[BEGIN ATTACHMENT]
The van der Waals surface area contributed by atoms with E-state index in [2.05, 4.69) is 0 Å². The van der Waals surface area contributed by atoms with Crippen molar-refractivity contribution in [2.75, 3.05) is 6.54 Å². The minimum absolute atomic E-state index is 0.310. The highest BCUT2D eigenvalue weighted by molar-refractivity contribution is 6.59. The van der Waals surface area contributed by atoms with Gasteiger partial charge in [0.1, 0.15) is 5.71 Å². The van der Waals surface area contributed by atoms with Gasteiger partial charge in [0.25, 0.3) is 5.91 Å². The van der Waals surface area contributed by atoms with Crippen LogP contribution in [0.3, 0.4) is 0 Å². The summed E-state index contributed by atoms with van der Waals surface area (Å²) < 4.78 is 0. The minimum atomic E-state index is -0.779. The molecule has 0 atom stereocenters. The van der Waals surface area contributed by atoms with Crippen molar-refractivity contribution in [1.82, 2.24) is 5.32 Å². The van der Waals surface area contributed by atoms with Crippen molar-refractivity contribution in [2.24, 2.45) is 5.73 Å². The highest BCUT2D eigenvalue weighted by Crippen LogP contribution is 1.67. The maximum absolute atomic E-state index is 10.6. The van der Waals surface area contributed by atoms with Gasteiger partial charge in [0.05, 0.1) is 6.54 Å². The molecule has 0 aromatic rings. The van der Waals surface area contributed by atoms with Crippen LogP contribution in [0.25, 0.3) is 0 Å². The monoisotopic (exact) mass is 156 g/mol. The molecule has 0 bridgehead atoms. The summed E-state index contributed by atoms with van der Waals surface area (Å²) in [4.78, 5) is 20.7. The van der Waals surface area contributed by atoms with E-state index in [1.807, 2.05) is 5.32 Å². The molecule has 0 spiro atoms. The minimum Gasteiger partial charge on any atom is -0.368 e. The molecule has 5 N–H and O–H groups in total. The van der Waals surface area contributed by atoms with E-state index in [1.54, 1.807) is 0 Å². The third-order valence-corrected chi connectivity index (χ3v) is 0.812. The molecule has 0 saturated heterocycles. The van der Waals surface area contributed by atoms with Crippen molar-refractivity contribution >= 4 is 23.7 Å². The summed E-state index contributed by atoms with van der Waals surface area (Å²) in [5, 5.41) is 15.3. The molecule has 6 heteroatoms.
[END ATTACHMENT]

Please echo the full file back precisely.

The van der Waals surface area contributed by atoms with E-state index in [2.05, 4.69) is 0 Å². The van der Waals surface area contributed by atoms with Crippen molar-refractivity contribution in [2.75, 3.05) is 6.54 Å². The minimum absolute atomic E-state index is 0.310. The highest BCUT2D eigenvalue weighted by molar-refractivity contribution is 6.59. The van der Waals surface area contributed by atoms with Gasteiger partial charge in [0.1, 0.15) is 5.71 Å². The van der Waals surface area contributed by atoms with Gasteiger partial charge in [0.25, 0.3) is 5.91 Å². The van der Waals surface area contributed by atoms with Crippen LogP contribution in [0.3, 0.4) is 0 Å². The summed E-state index contributed by atoms with van der Waals surface area (Å²) < 4.78 is 0. The minimum atomic E-state index is -0.779. The molecule has 0 atom stereocenters. The van der Waals surface area contributed by atoms with Crippen molar-refractivity contribution in [1.82, 2.24) is 5.32 Å². The van der Waals surface area contributed by atoms with Crippen molar-refractivity contribution in [2.24, 2.45) is 5.73 Å². The highest BCUT2D eigenvalue weighted by Crippen LogP contribution is 1.67. The maximum absolute atomic E-state index is 10.6. The van der Waals surface area contributed by atoms with Gasteiger partial charge in [0.05, 0.1) is 6.54 Å². The molecule has 0 aromatic rings. The van der Waals surface area contributed by atoms with Crippen LogP contribution in [0.25, 0.3) is 0 Å². The monoisotopic (exact) mass is 156 g/mol. The molecule has 0 bridgehead atoms. The summed E-state index contributed by atoms with van der Waals surface area (Å²) in [4.78, 5) is 20.7. The van der Waals surface area contributed by atoms with E-state index in [1.807, 2.05) is 5.32 Å². The molecule has 0 spiro atoms. The minimum Gasteiger partial charge on any atom is -0.368 e. The molecule has 5 N–H and O–H groups in total. The van der Waals surface area contributed by atoms with E-state index in [1.54, 1.807) is 0 Å². The third-order valence-corrected chi connectivity index (χ3v) is 0.812. The molecule has 0 saturated heterocycles. The van der Waals surface area contributed by atoms with Crippen molar-refractivity contribution >= 4 is 23.7 Å². The summed E-state index contributed by atoms with van der Waals surface area (Å²) in [5, 5.41) is 15.3. The molecule has 6 heteroatoms.